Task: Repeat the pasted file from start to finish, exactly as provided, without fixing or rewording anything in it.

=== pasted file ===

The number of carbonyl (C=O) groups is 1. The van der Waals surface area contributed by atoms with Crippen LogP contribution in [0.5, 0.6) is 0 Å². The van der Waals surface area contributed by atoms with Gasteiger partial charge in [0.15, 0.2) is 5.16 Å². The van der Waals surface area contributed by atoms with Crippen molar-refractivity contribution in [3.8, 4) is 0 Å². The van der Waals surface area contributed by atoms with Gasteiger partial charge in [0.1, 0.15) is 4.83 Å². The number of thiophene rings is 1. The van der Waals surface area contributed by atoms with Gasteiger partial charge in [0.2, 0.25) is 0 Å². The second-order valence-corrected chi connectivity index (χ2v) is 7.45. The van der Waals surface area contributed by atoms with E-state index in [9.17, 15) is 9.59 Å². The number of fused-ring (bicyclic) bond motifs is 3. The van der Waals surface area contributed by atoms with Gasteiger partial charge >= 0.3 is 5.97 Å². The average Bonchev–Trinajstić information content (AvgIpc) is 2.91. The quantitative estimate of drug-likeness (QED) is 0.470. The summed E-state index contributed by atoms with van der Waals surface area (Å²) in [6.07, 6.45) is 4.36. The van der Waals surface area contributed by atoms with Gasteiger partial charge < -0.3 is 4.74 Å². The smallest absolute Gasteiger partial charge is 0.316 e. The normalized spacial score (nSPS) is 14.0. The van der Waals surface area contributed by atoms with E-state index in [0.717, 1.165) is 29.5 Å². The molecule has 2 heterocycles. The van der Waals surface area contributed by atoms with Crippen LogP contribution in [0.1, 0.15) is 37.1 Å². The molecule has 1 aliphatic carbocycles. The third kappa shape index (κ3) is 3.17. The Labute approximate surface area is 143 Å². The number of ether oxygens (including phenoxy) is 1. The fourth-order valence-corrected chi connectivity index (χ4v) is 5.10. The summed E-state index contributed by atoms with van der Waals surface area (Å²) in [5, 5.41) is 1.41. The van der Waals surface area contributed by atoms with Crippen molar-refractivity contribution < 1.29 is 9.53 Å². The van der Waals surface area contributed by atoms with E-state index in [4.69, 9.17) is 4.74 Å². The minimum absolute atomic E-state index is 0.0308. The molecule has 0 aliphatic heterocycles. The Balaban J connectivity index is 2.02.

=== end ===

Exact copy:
The number of carbonyl (C=O) groups is 1. The van der Waals surface area contributed by atoms with Crippen LogP contribution in [0.5, 0.6) is 0 Å². The van der Waals surface area contributed by atoms with Gasteiger partial charge in [0.15, 0.2) is 5.16 Å². The van der Waals surface area contributed by atoms with Crippen molar-refractivity contribution in [3.8, 4) is 0 Å². The van der Waals surface area contributed by atoms with Gasteiger partial charge in [0.1, 0.15) is 4.83 Å². The number of thiophene rings is 1. The van der Waals surface area contributed by atoms with Gasteiger partial charge in [0.2, 0.25) is 0 Å². The second-order valence-corrected chi connectivity index (χ2v) is 7.45. The van der Waals surface area contributed by atoms with E-state index in [9.17, 15) is 9.59 Å². The number of fused-ring (bicyclic) bond motifs is 3. The van der Waals surface area contributed by atoms with Gasteiger partial charge >= 0.3 is 5.97 Å². The average Bonchev–Trinajstić information content (AvgIpc) is 2.91. The quantitative estimate of drug-likeness (QED) is 0.470. The summed E-state index contributed by atoms with van der Waals surface area (Å²) in [6.07, 6.45) is 4.36. The van der Waals surface area contributed by atoms with Gasteiger partial charge < -0.3 is 4.74 Å². The smallest absolute Gasteiger partial charge is 0.316 e. The normalized spacial score (nSPS) is 14.0. The van der Waals surface area contributed by atoms with E-state index in [0.717, 1.165) is 29.5 Å². The molecule has 2 heterocycles. The van der Waals surface area contributed by atoms with Crippen LogP contribution in [0.1, 0.15) is 37.1 Å². The molecule has 1 aliphatic carbocycles. The third kappa shape index (κ3) is 3.17. The Labute approximate surface area is 143 Å². The number of ether oxygens (including phenoxy) is 1. The fourth-order valence-corrected chi connectivity index (χ4v) is 5.10. The summed E-state index contributed by atoms with van der Waals surface area (Å²) in [5, 5.41) is 1.41. The van der Waals surface area contributed by atoms with Crippen molar-refractivity contribution < 1.29 is 9.53 Å². The van der Waals surface area contributed by atoms with E-state index in [4.69, 9.17) is 4.74 Å². The minimum absolute atomic E-state index is 0.0308. The molecule has 0 aliphatic heterocycles. The Balaban J connectivity index is 2.02.